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Like a bursting dam, the nation’s debt gushed soon after a deal on the debt ceiling was reached. On Tuesday, America endured a largest-in-history one day bump of $239 billion, increasing the national debt from $14.294 trillion to hit $14.532 trillion, according to the Treasury Department. As a result, two daunting realities were revealed. First, that the bump represents 60 percent of the initial $400 billion in borrowing authorized by the debt ceiling deal. Second, America’s borrowing now exceeds 100 percent of GDP for the first time since 1947. Meanwhile, key economic indicators are sagging. The obvious question: is America headed for a double-dip recession?
An idea considered remote as recently as two months ago is now gaining steam. The economy is at a virtual standstill with a 1.3 percent gain in GDP for the second quarter, well below previous estimates of 2 percent. Furthermore, first quarter estimates, initially registered at 1.9 percent, were revealed to be an abysmal 0.4 percent — meaning they were overstated by a factor of almost five.
According to the Bureau of Economic Analysis, growth below 2 percent has signaled a recession six-out-of-seven times since 1970. Justin Wolfers, associate professor of business and public policy at the Wharton School of the University of Pennsylvania, who thinks the economy is on “the knife’s edge,” contends that another recession may already be occurring, noting that we’re only “one data revision away” from such a reality.
Unsurprisingly, reality is in short supply in the Obama administration. “We do not believe that there is a threat there of a double-dip recession,” said White House Spokesman Jay Carney in a Wednesday press briefing. He then contended that the debt ceiling deal sent a “reassuring message around the world” that America is serious about balancing its budget.
Yet in order to balance a budget, one has to have an actual budget to balance. The Democratically-controlled Congress completely punted on their obligation to produce one in 2009, fearing that Americans, just prior to the 2010 election, might be appalled at the level of debt they were more than willing to pile on on top of that amassed by the Bush administration. Debt largely abetted by the same Democrats who controlled Congress from 2006-2010. Incredibly, despite numerous attempts by House Republicans to get budgets passed since then, the still-Democratically-controlled Senate has refused to cooperate for more than two years.
Rep. Paul Ryan (R-WI) points out why. “Ever since they abused the budget process to jam their health-care takeover through Congress last year, the Democrats have simply done away with serious budgeting altogether,” Ryan writes. “The simplest explanation—and the president’s real bluff—is that they don’t want to commit publicly to the kind of tax increases and health-care rationing that would be required to sustain their archaic vision of government.”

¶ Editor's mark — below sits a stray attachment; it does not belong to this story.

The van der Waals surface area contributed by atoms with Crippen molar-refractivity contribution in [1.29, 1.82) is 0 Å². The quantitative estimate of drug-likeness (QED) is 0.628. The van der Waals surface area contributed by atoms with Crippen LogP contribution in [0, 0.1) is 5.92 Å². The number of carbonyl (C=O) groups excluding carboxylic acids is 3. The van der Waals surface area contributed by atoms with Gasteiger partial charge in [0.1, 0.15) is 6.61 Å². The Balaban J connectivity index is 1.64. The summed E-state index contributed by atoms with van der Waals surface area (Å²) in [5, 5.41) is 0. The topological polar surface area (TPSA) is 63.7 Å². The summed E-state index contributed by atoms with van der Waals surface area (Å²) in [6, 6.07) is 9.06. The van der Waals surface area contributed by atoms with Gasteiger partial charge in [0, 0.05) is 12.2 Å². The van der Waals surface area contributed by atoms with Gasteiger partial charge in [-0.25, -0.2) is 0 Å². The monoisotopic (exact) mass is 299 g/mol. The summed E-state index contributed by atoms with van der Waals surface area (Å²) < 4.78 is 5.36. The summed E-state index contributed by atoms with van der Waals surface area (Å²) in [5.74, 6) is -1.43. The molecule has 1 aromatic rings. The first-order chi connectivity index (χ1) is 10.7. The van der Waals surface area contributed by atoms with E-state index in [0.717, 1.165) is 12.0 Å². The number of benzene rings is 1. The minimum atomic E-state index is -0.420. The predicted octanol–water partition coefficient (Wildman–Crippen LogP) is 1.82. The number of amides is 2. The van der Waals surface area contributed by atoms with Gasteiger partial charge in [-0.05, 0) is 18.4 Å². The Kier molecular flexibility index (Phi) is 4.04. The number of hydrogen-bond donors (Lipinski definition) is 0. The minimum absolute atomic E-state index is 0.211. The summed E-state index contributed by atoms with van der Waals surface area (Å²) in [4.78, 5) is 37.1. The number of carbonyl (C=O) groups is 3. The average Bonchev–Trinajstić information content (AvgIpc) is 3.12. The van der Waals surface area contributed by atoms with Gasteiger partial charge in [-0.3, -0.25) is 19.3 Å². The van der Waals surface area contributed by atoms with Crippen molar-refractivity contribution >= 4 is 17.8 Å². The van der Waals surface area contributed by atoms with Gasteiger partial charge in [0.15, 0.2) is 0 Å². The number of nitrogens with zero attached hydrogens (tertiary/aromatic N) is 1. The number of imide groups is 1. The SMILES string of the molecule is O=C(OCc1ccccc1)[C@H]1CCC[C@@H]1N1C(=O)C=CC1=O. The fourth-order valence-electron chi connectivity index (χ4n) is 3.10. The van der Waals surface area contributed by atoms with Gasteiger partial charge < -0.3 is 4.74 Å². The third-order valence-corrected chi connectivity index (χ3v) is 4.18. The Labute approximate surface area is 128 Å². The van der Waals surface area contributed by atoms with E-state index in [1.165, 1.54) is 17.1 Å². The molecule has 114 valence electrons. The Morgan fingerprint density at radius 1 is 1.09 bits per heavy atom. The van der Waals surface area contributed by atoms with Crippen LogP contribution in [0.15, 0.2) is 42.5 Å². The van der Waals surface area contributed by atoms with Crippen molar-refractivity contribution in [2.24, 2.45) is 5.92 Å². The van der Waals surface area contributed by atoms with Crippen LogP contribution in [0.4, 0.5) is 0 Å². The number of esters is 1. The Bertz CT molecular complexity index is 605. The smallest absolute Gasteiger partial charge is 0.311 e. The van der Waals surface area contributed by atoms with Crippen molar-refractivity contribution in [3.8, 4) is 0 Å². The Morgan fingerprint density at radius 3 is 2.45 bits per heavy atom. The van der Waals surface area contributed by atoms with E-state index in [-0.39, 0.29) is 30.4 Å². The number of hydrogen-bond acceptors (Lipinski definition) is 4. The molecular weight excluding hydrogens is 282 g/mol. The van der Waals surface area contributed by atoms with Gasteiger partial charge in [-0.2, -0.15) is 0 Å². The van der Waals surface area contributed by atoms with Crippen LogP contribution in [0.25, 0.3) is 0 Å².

That reality didn’t stop DNC Head Debbie Wasserman Schultz from blaming Republicans for the “eight months they have controlled the house with no jobs bills coming to the floor.” And like President Obama himself has on numerous occasions, Ms. Wasserman Schultz assured Americans that “we’re going to focus on what we know is the number one priority on Americans’ minds right now, that is, creating jobs and continuing to get this economy turned around.”
Such promises should sound familiar. Here’s a list compiled by the RNC revealing how often such job creation has been deemed the “number one priority” of this administration and the Democratic Party.
Wall Street is apparently pricing in their own interpretation of this administration’s commitment to job creation and the overall health of the economy. Despite an ephemeral gain on Wednesday, breaking an eight-day losing streak, the market was down 500-plus, stomach-churning points on Thursday. In the last two weeks, the Dow has lost more points than it did in 2008 when Congress initially failed to approve the TARP bailout of the banking system. All this has occurred prior to today’s jobs report release, which, barring a miracle, was expected to reinforce the notion that a double-dip recession is imminent.
Adding fuel to the proverbial fire is the president’s ongoing insistence that Keynesian-inspired big-government solutions are the answer to the nation’s economic problems. Peter Ferrara, former White House Office of Policy Development for President Reagan, illuminates the weakness of that argument. “The central fallacy behind Keynesian economics is that the money for the increased government spending and deficits has to come from somewhere,” he writes. “If the government borrows a trillion dollars out of the private sector to spend a trillion back into the private sector, it hasn’t done anything to increase the economy on net. If it seizes a trillion dollars in taxes out of the private sector to finance the trillion of increased spending, the result is worse. The economy has not been expanded on net, and the increased taxes reduce the incentives for production, resulting in a net loss to the economy.”
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